Stephen Campbell
Strange Parts Music


I just read your May issue and want to congratulate you for addressing a difficult time in our industry and exploring various reasons for, as well as possible answers to, our current situation. Blair Jackson's “A Fine Mess” drew us a road map to show how we got to this dark place and offered a light of hope. Paul D. Lehrman's “The Kids Are All Right” gave an insight into our consumers, those the major labels have taken for granted for far too long. Perhaps we should stop looking for others to blame and instead take a look at ourselves.
Shivaun M. O'Brien
Studio manager
Sound City Studios


I'm sorry, but the cover story by Blair Jackson [“A Fine Mess”] and the article by Stephen St.Croix [“Beat to Hell”] are so sad. Boo hoo, I got tears in my eyes. Wait…those are tears from laughing too hard. Not to say I told you so, but who didn't see this crap coming? It's not too bad for the recording industry, it's too bad for the record companies. Too bad that they're painting such an evil picture of kids who download music.

We, as engineers, must embrace technology and not try to limit it. We should be promoting the Internet. We should be promoting art and artists, whether they have the cash or not, and rejecting the music business. “We are the music makers, and we are the dreamers of dreams.” Oh Willy, where are you now after you gave away your entire chocolate factory to some kid who broke the rules and drank the bubble-up soda?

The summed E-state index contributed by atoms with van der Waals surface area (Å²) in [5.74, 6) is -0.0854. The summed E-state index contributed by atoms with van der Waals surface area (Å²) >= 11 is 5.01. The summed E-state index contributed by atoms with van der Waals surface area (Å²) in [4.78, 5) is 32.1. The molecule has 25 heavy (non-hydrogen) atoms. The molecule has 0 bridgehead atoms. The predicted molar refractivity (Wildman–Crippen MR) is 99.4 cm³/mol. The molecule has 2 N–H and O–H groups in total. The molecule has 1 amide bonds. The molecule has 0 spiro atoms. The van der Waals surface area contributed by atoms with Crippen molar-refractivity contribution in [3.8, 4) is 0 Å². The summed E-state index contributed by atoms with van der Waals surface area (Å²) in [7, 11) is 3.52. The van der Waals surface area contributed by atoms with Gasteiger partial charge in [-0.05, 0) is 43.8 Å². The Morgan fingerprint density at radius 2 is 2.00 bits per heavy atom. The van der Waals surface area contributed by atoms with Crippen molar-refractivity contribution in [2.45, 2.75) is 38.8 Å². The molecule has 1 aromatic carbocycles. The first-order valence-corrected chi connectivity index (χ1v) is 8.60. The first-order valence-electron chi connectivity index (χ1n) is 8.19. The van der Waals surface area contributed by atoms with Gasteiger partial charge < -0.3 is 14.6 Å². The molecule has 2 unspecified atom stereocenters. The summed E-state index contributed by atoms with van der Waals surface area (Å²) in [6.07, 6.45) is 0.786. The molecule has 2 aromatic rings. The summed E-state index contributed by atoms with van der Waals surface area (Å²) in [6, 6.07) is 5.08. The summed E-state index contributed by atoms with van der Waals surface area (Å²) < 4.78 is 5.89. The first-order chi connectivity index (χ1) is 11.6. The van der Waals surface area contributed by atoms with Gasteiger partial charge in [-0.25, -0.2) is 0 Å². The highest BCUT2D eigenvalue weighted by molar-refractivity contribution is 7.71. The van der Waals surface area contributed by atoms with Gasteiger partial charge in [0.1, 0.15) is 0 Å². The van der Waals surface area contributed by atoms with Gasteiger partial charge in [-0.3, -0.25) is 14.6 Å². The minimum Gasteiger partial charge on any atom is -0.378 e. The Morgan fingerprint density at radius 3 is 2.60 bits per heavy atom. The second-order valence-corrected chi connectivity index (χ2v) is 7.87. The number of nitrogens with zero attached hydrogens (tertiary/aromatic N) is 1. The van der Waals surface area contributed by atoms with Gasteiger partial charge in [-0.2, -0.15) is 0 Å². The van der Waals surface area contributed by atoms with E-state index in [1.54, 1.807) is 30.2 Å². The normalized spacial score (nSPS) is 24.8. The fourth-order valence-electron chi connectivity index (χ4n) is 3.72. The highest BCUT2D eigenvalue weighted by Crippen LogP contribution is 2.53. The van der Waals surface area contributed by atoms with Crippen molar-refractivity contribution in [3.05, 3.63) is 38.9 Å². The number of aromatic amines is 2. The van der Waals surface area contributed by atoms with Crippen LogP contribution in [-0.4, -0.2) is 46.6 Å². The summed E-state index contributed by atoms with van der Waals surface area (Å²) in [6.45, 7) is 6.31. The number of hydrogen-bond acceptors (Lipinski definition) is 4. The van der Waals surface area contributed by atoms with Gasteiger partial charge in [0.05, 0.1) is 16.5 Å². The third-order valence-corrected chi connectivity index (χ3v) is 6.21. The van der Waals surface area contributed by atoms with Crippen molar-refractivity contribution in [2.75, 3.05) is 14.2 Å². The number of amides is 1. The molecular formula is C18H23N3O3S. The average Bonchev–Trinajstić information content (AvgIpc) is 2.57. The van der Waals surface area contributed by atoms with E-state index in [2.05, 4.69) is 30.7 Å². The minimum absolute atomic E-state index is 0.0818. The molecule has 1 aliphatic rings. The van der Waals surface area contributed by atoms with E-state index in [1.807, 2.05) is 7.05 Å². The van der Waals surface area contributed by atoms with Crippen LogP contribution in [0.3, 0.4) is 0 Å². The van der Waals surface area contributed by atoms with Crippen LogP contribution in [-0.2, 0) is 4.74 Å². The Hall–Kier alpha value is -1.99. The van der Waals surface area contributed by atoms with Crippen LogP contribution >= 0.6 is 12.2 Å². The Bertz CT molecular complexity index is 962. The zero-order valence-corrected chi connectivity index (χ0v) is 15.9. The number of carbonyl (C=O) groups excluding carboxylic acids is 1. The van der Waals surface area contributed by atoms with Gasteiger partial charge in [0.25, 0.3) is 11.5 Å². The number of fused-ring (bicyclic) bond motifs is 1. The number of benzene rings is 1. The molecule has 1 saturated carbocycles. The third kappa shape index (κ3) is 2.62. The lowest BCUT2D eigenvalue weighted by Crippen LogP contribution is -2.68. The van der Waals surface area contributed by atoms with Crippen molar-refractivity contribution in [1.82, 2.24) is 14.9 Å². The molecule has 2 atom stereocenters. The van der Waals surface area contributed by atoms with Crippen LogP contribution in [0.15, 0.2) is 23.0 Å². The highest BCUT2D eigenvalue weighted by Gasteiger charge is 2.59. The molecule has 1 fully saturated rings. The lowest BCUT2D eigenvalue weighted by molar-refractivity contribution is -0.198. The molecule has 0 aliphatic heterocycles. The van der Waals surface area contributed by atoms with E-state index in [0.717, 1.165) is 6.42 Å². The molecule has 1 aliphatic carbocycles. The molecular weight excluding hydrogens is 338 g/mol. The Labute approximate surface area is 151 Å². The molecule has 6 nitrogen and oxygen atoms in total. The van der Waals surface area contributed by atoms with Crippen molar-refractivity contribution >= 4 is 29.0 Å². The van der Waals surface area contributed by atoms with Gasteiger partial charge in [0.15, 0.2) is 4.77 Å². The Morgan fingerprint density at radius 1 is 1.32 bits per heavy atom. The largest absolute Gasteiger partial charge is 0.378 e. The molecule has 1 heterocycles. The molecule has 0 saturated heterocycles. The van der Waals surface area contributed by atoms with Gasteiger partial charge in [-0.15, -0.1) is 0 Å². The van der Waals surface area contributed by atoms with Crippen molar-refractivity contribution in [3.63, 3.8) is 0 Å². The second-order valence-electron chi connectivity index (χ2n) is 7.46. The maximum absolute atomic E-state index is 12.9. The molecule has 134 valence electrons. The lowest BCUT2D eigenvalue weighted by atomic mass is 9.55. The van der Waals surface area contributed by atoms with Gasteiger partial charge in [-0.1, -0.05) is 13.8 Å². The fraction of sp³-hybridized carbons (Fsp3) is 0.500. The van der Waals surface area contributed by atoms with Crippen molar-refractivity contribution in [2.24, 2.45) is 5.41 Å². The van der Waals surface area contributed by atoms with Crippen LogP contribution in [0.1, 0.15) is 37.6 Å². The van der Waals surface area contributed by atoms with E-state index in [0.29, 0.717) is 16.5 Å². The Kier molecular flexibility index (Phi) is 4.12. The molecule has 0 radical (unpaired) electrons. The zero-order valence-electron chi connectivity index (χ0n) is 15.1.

In the fourth paragraph of “A Fine Mess,” a record industry executive reveals that the music industry didn't understand what the unexpected consequences of moving into the digital domain would be. They thought they were doing a great thing by improving the sound. Blah, blah, blah. They did no such thing. They suck, and they sound like Al Gore declaring that he invented the Internet. For the music industry executive who thinks that they are a great savior of the audible arts, and that they basically created CDs, and promoted the digital domain, I have news for them: It took 20 years for them to go to hell, now take your small penis and leave. They have lasted longer than most businesses that suffer the same fate.